There is a particular approach to the Dhamma which I call Flat-Earth Buddhism. FEB goes like this. If the Jatakas say there is a rabbit in the moon then there is a rabbit in the moon. If the sutta says that the Buddha flew from the Vulture's Peak to the Bamboo Grove then he did fly from the Vulture's Peak to the Bamboo Grove. If the Vinaya says that a monk or nun should squat while urinating then monks and nuns must squat while urinating. The mantra of FEB is 'As it was in the beginning it shall be now and forever more.' Sometimes I am on the receiving end of FEB. For example, just recently I had the opportunity to see again David Lynch's wonderful 1980 film The Elephant Man. It moved me as much as it did the first time I saw it. In the course of conversation with a group of Buddhists from Malaysia I happened to mention this and I couldn’t help notice that the temperature in the room suddenly dropped by about 25 degrees. Eyes were averted, throats were cleared and the silence was deafening. Finally one of the group, appointing himself spokesman, said, 'Bhante, are monks allowed to watch films?' Although grammatically this was a question it was actually a reproach. And of course the spokesman was right in one sense; but only right from the point of view of FEB. I could have indulged in a bit of one-upmanship and pointed out that there is no mention of films in the Vinaya and therefore I had not broken any rule. But I wasn’t in the mood. Technically, the theater was quite highly developed at the time of the Buddha although the subject matter of the material presented was far less elevated and was probably mainly what we would call vaudeville. But that was then! This is now! Things have changed! Today theater, whether on stage or screen, can be intellectually, morally and spiritually uplifting (although it often isn’t). It can challenge us to think, it can transmit important ideas, it can motivate us to act and change things for the better. Seeing a good film is little different from reading a good book. The Elephant Man would be a good example of this. Based on Sir Fredrick Treres' The Elephant Man and Other Reminiscences and Ashley Montagu's superb The Elephant Man - A Study in Human Dignity the film is the best commentary I know on Dhammapada 262-3, 'If someone is jealous, selfish or dishonest, they are unattractive despite their eloquence or good features. But the person who is purged of such things and is free from hatred, it is he or she who is really beautiful.'
Tuesday, January 27, 2009
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the letter kills, the spirit gives life.
I must say I disagree with you here. If we start adapting the Vinaya to suit our own preferences so that we can follow our personal desires, then where will we end up? Then we might as well ignore the Vinaya rules altogether.
There is a that says you should not indulge in entertainment: singing, dancing etc. Modern day entertainments such as movies and the Internet must be included in that rule. I love movies myself and I agree that there might be movies that directs your mind in a wholesome direction, but on the whole such entertainments must be given up in ordained life.
Well, let's see, what else in the Vinaya is totally outdated...I know...celibacy! That was then, this in now. Now all people indulge in sex constantly with anyone...let's adapt that rule to our modern day and age and allow sexual indulgence for ordained men and women. Right?
I think the Vinaya should be preserved. Some adjustments must be made, and are being made in most modern day communities, but the spirit of the Vinaya must remain true. The Vinaya is a guideline that is there as an aid in ordained life. Not indulging in entertainment simplifies your life and aids your meditation. Honestly, who wants Steven Segal to pop up when you practice mindfulness of breathing?
Holy crap Bhante! I have given myself away - I am a FEB Buddhist! Now excuse me...I must go and squat :)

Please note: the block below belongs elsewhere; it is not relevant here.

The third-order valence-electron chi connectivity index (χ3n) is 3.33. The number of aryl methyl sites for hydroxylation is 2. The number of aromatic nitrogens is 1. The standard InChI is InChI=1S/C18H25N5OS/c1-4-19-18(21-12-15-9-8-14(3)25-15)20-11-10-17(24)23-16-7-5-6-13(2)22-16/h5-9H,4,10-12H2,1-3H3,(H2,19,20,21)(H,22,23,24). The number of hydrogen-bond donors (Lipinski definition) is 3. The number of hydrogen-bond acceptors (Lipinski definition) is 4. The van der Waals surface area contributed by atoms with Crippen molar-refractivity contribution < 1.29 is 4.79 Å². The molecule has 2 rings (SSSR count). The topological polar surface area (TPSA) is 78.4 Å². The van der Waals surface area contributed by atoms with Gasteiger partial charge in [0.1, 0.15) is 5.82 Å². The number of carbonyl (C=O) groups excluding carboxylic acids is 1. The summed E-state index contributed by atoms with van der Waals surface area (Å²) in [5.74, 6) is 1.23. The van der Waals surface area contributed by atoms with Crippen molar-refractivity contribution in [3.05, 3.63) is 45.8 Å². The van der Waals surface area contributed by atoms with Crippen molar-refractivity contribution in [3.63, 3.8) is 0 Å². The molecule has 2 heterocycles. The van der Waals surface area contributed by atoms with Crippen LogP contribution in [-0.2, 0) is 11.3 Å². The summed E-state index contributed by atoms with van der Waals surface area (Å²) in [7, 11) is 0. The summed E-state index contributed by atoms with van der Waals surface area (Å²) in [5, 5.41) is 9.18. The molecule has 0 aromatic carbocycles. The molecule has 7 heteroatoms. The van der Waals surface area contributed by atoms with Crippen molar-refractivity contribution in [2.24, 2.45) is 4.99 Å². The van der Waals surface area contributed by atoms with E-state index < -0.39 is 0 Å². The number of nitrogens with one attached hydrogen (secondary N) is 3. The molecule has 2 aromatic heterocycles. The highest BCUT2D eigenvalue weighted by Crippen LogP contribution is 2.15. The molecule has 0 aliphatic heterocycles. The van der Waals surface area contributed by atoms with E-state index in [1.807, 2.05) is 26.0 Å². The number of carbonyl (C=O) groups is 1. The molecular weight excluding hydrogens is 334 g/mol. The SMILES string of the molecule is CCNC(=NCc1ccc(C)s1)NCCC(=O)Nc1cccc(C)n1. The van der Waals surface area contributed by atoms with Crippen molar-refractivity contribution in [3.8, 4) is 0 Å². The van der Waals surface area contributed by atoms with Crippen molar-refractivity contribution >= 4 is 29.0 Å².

Presumably you would agree that monks can read books - but as we all know there are porno books as well as porno films --- equally there are Dhamma books and Dhamma films. The media is surely not the issue, but what is done with it.
At my temple we regularly show videos of all sorts, ones directly concerned with Dhamma, and others that simply help people form a better, more informed opinion about issues, which I as a monk and Buddhist feel are important, like the effects of war, vegetarianism, and education.
We always use the material as a basis for an intelligent discussion on the issues raised, and up and till now I have never heard one negative criticism about this temple activity. Some of the videos we have shown can be accessed from this page: http://www.bodhilankarama.net/Videos/Videos.htm
I am, by the way, a strict vinaya monk, but I do not see this as a Vinaya issue, nor can I see anything wrong is using the various means at our disposal to convey the Dhamma to people, indeed with the internet we are able to give the Dhamma for free to anyone who can access a computer and can reach thousands of people instead of scores.
indigoblue: The Buddha himself said that the major rules must remain the same (eg, celibacy) but that the minor rules could be kept or not as the Dharma passed on to other times and cultures. I'm a fully ordained monk and I just watched an episode of the BBC's 'Planet Earth.' It was highly entertaining and even included Snow Petrels getting it on. Did I break a vow? No. The spirit of the Vinaya is this: if you seek to do something out of ordinary desire, or for no good spiritual purpose, it should be left alone. Otherwise, big whoop. I love nature documentaries because I get to know the full scope of samsara as we experience it on Earth and I can develop compassion. I suspect Bhante's motives are similar.
Letter of the Law Vinaya can sometimes be bizarre, such as Burmese monks who have shown up at our (Tibetan) temple and lit up cigarettes! This is, of course, because the Buddha never mentioned smoking, but we found it foul and rude and not at all in keeping with another prime directive of the Vinaya, that of not diminishing the faith of lay people.
Also, please consider a more respectful tone with someone who has upheld the Vinaya as long as Dhammika has.
"Also, please consider a more respectful tone with someone who has upheld the Vinaya as long as Dhammika has."
I can assure you that my comment was not intended as any disrespect towards Bhante and I'd be surprised if he interpreted it as such :)
I think the rule that you should not indulge in movie is major rule. It underlines Buddhist view of entertainment. However, every rule has exception i.e "unless one is sick". This rule has exception too i.e "unless movie has more education values than entertainment"
It depends on your wisdom to see where the exception should be applied.